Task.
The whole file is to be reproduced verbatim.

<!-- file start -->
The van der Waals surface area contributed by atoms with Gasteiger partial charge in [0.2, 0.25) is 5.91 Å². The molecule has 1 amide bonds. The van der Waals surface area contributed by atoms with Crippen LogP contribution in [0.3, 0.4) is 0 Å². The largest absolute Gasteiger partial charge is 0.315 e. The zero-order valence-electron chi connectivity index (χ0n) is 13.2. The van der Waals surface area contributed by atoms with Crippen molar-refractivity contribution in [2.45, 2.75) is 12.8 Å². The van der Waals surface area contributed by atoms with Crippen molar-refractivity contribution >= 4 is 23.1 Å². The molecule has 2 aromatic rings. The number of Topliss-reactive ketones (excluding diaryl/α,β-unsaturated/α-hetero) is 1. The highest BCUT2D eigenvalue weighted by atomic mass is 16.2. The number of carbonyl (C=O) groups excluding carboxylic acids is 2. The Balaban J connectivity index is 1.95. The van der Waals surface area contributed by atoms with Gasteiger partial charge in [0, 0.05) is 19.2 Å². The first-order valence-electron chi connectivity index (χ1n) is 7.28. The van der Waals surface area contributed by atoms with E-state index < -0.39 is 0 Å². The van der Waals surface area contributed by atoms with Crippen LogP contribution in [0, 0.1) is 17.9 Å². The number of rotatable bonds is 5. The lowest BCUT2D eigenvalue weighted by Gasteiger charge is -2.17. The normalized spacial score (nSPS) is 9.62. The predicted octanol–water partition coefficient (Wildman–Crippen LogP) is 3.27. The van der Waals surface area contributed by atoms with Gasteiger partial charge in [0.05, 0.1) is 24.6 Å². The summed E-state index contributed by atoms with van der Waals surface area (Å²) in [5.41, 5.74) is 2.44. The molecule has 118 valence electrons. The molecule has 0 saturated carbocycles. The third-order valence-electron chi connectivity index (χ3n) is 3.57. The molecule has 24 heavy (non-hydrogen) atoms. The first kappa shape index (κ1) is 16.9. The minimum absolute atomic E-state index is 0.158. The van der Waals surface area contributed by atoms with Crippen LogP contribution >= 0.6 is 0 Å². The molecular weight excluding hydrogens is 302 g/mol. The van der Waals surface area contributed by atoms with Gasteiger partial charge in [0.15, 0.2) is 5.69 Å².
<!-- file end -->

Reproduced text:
The van der Waals surface area contributed by atoms with Gasteiger partial charge in [0.2, 0.25) is 5.91 Å². The molecule has 1 amide bonds. The van der Waals surface area contributed by atoms with Crippen LogP contribution in [0.3, 0.4) is 0 Å². The largest absolute Gasteiger partial charge is 0.315 e. The zero-order valence-electron chi connectivity index (χ0n) is 13.2. The van der Waals surface area contributed by atoms with Crippen molar-refractivity contribution in [2.45, 2.75) is 12.8 Å². The van der Waals surface area contributed by atoms with Crippen molar-refractivity contribution >= 4 is 23.1 Å². The molecule has 2 aromatic rings. The number of Topliss-reactive ketones (excluding diaryl/α,β-unsaturated/α-hetero) is 1. The highest BCUT2D eigenvalue weighted by atomic mass is 16.2. The number of carbonyl (C=O) groups excluding carboxylic acids is 2. The Balaban J connectivity index is 1.95. The van der Waals surface area contributed by atoms with Gasteiger partial charge in [0, 0.05) is 19.2 Å². The first-order valence-electron chi connectivity index (χ1n) is 7.28. The van der Waals surface area contributed by atoms with E-state index < -0.39 is 0 Å². The van der Waals surface area contributed by atoms with Crippen LogP contribution in [0, 0.1) is 17.9 Å². The number of rotatable bonds is 5. The lowest BCUT2D eigenvalue weighted by Gasteiger charge is -2.17. The normalized spacial score (nSPS) is 9.62. The predicted octanol–water partition coefficient (Wildman–Crippen LogP) is 3.27. The van der Waals surface area contributed by atoms with Gasteiger partial charge in [0.05, 0.1) is 24.6 Å². The summed E-state index contributed by atoms with van der Waals surface area (Å²) in [5.41, 5.74) is 2.44. The molecule has 118 valence electrons. The molecule has 0 saturated carbocycles. The third-order valence-electron chi connectivity index (χ3n) is 3.57. The molecule has 24 heavy (non-hydrogen) atoms. The first kappa shape index (κ1) is 16.9. The minimum absolute atomic E-state index is 0.158. The van der Waals surface area contributed by atoms with Crippen LogP contribution >= 0.6 is 0 Å². The molecular weight excluding hydrogens is 302 g/mol. The van der Waals surface area contributed by atoms with Gasteiger partial charge in [0.15, 0.2) is 5.69 Å².